The churches founded by the Apostles themselves include the Patriarchates of Alexandria, Antioch, Jerusalem, and Rome and Constantinople. The Church of Alexandria was founded by St. Mark, the Church of Antioch by St Paul, the Church of Jerusalem by Ss. Peter and James, the Church of Rome by Ss. Peter and Paul, and Church of Constantinople by St Andrew. Those founded in later years through the missionary activity of the first churches were the Churches of Sinai, Russia, Greece, Serbia, Serbia, and many others.
Each church has always had independent administration, but, with the exception of the Church of Rome, which finally separated from the others in the year 1054, are united in faith, doctrine, Apostolic tradition, sacraments, liturgies, and services. Together they constitute what is called the “Orthodox Church,” literally meaning “right worship,” derived from two Greek words: orthos, “right,” and doxa, “worship.”
The Orthodox Church historically stands in direct continuity with the earliest Christian communities founded in regions of the Eastern Mediterranean by the apostles of the Lord Jesus.
The destiny of Christianity in those areas was shaped by the transfer in 320 AD of the imperial capital from (Old) Rome to (New “Rome”) Constantinople by Constantine I.
As a consequence, during the first eight centuries of Church history, most major cultural, intellectual, and social developments in the Christian church also took place in that region; for instance, all ecumenical councils of that period met either in, or near Constantinople.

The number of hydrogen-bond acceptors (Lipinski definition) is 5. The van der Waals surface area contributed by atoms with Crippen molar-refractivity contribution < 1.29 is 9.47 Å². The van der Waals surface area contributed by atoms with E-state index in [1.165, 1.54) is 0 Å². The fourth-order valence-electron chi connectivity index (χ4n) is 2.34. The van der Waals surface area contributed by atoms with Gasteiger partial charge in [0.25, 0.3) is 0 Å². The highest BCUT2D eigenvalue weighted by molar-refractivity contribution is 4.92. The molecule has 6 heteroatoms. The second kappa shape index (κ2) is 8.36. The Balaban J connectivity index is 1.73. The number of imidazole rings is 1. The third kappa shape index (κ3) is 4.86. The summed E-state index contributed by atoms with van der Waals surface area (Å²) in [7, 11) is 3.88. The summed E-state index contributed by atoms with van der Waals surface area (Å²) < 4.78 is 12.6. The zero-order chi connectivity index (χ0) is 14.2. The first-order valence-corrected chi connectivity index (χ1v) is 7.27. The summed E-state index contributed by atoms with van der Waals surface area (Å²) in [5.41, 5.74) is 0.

Missionaries, coming from Constantinople, converted the Slavs and other peoples of Eastern Europe to Christianity (Bulgaria, 864; Russia, 988) and translated the Scriptures and liturgical texts into the vernacular languages used in the various regions. Thus, the liturgy, traditions, and practices of the church of Constantinople were adopted by all and still provide the basic patterns of contemporary Orthodoxy.
Developments were not always consistent with the evolution of Western Christianity, where the bishop of Rome, or pope, came to be considered the successor of the apostle Peter and head of the universal church by divine appointment. Eastern Christians were willing to accept the pope as the first among equals, but not as the vicar of Christ, having authority over the other patriarchs.
This difference explains the various incidents that grew into a serious estrangement. One of the most vehement disputes concerned the filioque clause of the Nicene Creed (i.e., “and the Son”), which the Western church added unilaterally to the original text.
The schism came slowly. The first major breach came in the ninth century when the Pope refused to recognize the election of Photius as patriarch of Constantinople. Photius in turn challenged the right of the papacy to rule on the matter and denounced the filioque clause as a Western innovation.
The growing disputes between East and West reached another peak in 1054 AD, when mutual anathemas were exchanged. The sacking of Constantinople by the Fourth Crusade (1204 AD) intensified Eastern hostility toward the West.
Attempts at reconciliation at the councils of Lyon (1274 AD) and Florence (1438-39 AD) were unsuccessful. When the papacy defined itself as infallible (First Vatican Council, 1870 AD), the gulf between East and West grew wider. Only since the Second Vatican Council (1962-65) has the movement reversed, talks are bringing serious attempts at mutual understanding.
Regardless, the bishops of the Orthodox Churches trace unbroken succession to the very apostles themselves, therefore ultimately receiving their consecrations from our Lord Jesus Christ. Nothing is added to or subtracted from that deposit of faith which was "handed once for all to the saints" (Jude 3). Its primary statement of faith is the Nicene Creed
Adapted from OrthodoxWiki.